# Set-theoretic topology

In mathematics, set-theoretic topology is a subject that combines set theory and general topology. It focuses on topological questions that are independent of Zermelo–Fraenkel set theory(ZFC).

## Objects studied in set-theoretic topology

### Dowker spaces

In the mathematical field of general topology, a Dowker space is a topological space that is T4 but not countably paracompact.

Dowker conjectured that there were no Dowker spaces, and the conjecture was not resolved until M.E. Rudin constructed one[1] in 1971. Rudin's counterexample is a very large space (of cardinality ${\displaystyle \aleph _{\omega }^{\aleph _{0}}}$) and is generally not well-behaved. Zoltán Balogh gave the first ZFC construction[2] of a small (cardinality continuum) example, which was more well-behaved than Rudin's. Using PCF theory, M. Kojman and S. Shelah constructed[3] a subspace of Rudin's Dowker space of cardinality ${\displaystyle \aleph _{\omega +1}}$ that is also Dowker.

### Normal Moore spaces

{{#invoke:main|main}} A famous problem is the normal Moore space question, a question in general topology that was the subject of intense research. The answer to the normal Moore space question was eventually proved to be independent of ZFC.

### Cardinal functions

Cardinal functions are widely used in topology as a tool for describing various topological properties.[4][5] Below are some examples. (Note: some authors, arguing that "there are no finite cardinal numbers in general topology",[6] prefer to define the cardinal functions listed below so that they never taken on finite cardinal numbers as values; this requires modifying some of the definitions given below, e.g. by adding "${\displaystyle \;\;+\;\aleph _{0}}$" to the right-hand side of the definitions, etc.)

### Martin's axiom

For any cardinal k, we define a statement, denoted by MA(k):

For any partial order P satisfying the countable chain condition (hereafter ccc) and any family D of dense sets in P such that |D|k, there is a filter F on P such that Fd is non-empty for every d in D.

Since it is a theorem of ZFC that MA(c) fails, the Martin's axiom is stated as:

Martin's axiom (MA): For every k < c, MA(k) holds.

In this case (for application of ccc), an antichain is a subset A of P such that any two distinct members of A are incompatible (two elements are said to be compatible if there exists a common element below both of them in the partial order). This differs from, for example, the notion of antichain in the context of trees.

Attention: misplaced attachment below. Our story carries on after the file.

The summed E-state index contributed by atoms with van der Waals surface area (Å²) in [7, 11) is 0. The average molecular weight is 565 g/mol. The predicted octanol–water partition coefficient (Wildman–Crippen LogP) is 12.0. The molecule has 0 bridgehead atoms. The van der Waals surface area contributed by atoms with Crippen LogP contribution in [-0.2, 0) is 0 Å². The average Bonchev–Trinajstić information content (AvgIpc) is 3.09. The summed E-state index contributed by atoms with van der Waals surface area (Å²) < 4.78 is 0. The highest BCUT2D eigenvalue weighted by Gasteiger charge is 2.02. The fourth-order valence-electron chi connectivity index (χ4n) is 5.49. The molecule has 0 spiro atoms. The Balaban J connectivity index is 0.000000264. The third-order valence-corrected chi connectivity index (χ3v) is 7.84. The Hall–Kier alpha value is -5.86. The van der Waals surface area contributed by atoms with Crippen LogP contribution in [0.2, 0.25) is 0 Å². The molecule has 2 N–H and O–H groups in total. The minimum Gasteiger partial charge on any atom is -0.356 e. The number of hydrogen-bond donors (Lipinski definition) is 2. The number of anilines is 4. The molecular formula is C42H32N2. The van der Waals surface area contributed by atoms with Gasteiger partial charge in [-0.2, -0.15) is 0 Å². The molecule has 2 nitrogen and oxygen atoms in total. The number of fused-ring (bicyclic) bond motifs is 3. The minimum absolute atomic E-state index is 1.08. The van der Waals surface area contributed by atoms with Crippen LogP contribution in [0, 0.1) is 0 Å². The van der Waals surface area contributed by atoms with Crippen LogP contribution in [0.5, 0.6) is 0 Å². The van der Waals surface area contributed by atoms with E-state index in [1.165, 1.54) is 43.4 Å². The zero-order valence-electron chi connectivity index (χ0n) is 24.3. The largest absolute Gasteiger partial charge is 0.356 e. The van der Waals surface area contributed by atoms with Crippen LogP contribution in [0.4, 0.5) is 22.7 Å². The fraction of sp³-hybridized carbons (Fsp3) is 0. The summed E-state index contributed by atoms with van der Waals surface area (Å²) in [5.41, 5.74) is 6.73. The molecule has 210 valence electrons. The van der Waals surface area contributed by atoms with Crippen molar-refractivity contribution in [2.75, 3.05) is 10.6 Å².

MA(${\displaystyle 2^{\aleph _{0}}}$) is false: [0, 1] is a compact Hausdorff space, which is separable and so ccc. It has no isolated points, so points in it are nowhere dense, but it is the union of ${\displaystyle 2^{\aleph _{0}}}$ many points.

An equivalent formulation is: If X is a compact Hausdorff topological space which satisfies the ccc then X is not the union of k or fewer nowhere dense subsets.

Martin's axiom has a number of other interesting combinatorial, analytic and topological consequences:

### Forcing

{{#invoke:main|main}} Forcing is a technique invented by Paul Cohen for proving consistency and independence results. It was first used, in 1963, to prove the independence of the axiom of choice and the continuum hypothesis from Zermelo–Fraenkel set theory. Forcing was considerably reworked and simplified in the 1960s, and has proven to be an extremely powerful technique both within set theory and in areas of mathematical logic such as recursion theory.

Intuitively, forcing consists of expanding the set theoretical universe V to a larger universe V*. In this bigger universe, for example, one might have lots of new subsets of ω = {0,1,2,…} that were not there in the old universe, and thereby violate the continuum hypothesis. While impossible on the face of it, this is just another version of Cantor's paradox about infinity. In principle, one could consider

${\displaystyle V^{*}=V\times \{0,1\},\,}$

identify ${\displaystyle x\in V}$with ${\displaystyle (x,0)}$, and then introduce an expanded membership relation involving the "new" sets of the form ${\displaystyle (x,1)}$. Forcing is a more elaborate version of this idea, reducing the expansion to the existence of one new set, and allowing for fine control over the properties of the expanded universe.

See the main articles for applications such as random reals.

## References

1. M.E. Rudin, A normal space X for which X × I is not normal, Fundam. Math. 73 (1971) 179-186. Zbl. 0224.54019
2. Z. Balogh, "A small Dowker space in ZFC", Proc. Amer. Math. Soc. 124 (1996) 2555-2560. Zbl. 0876.54016
3. : an application of PCF theory to topology", Proc. Amer. Math. Soc., 126(1998), 2459-2465.
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